The Year That Was Del Frisco’s
BY JUSTIN PAHL
Del Frisco’s might be wondering whether the Packard Grande Building is cursed. Since opening just over a year ago in a massive, elegant room, the Texas-based chain has attracted lots of attention — but for all the wrong reasons. Here’s the laundry list of missteps and bad luck:
Fall 2008: Construction Delays
Initial construction delays force workers to pick up the pace in the fall of 2008. Subcontractor Casey Duffy, of Delaware Valley Remediation, claims in the Philadelphia Business Journal that work was approved at an unusually furious pace: “They had to get open by late November, to beat Union Trust and to be open for the holidays.”
November 2008: Lawsuits Roll In (Plus Picketing)
Alleged careless construction practices are at the heart of multiple lawsuits filed by subcontractors shortly after the restaurant opens. The subcontractors — including Duffy — claim they haven’t been paid for their work. Del Frisco’s countersues the now defunct construction company Lorient, which they claim is responsible for the unpaid wages. The subcontractors stage very visible protests outside of the restaurant.
March 2009: A Bad Review
In his initial (more on that later) one-bell review, Craig LaBan doesn’t have the nicest things to say about the food and lambastes the restaurant’s vibe: “I’m guessing that all the crisply pressed suits guzzling pineapple ‘VIP’ cocktails in the lounge were enjoying more than just the food. … It was some of the female guests who were really turning heads, with so many surgically enhanced, body-glittered bosoms on display, the only thing missing was a brass pole.”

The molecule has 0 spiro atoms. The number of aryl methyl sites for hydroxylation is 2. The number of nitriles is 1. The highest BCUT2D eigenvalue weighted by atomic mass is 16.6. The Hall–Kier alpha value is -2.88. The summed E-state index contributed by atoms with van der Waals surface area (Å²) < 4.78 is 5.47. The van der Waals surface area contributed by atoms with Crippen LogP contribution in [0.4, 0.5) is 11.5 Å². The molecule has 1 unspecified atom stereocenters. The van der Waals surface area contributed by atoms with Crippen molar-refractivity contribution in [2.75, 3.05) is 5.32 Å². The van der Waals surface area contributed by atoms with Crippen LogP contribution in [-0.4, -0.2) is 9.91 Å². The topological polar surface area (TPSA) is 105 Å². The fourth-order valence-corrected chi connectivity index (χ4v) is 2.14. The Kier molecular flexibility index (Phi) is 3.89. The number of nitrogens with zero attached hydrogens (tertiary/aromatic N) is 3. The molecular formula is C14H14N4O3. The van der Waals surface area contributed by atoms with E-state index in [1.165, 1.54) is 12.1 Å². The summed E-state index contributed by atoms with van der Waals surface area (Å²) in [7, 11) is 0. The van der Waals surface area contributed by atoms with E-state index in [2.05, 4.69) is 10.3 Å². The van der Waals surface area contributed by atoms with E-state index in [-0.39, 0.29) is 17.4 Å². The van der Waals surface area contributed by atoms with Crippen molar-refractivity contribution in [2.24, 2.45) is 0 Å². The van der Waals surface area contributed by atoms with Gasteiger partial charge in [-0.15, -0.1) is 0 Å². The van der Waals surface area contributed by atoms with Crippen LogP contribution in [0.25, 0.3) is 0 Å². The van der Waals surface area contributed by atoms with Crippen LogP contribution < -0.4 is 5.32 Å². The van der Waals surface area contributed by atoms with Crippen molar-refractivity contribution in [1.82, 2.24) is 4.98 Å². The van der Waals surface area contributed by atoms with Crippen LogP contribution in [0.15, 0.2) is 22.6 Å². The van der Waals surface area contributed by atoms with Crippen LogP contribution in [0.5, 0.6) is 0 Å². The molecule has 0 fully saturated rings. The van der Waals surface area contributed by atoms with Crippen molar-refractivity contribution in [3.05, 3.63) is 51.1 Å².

Fall 2009: Stay Classy
Del Frisco’s actually installs a brass pole and dedicates it to Laban.
September 2009: Dumpster Wars
In September, a months-long feud between the steakhouse and Chris’ Jazz Café over smelly dumpsters comes to a head when Chris’ owner Mark DeNinno — who complained to Del Frisco’s GM Shang Skipper about especially putrid dumpsters — drags one of the aforementioned receptacles and chains it to a light pole in front of the steakhouse.
December 2009: A Worse Review
In his annual year-end re-review, LaBan revisits Del Frisco’s and actually demotes it to the irredeemable netherworld of no bells.
February 1, 2010: And a Bus
And just today, a SEPTA bus careening around the corner of 15th and Chestnut slams into a corner of the steakhouse, obliterating the door. No word yet on the amount of damage done, but I think it’s safe to say that the steak chain’s bravado — evident in a dining room containing three levels and an 34-foot tall “wine tower” — has been cut down to size.
Update: The restaurant remains open for business.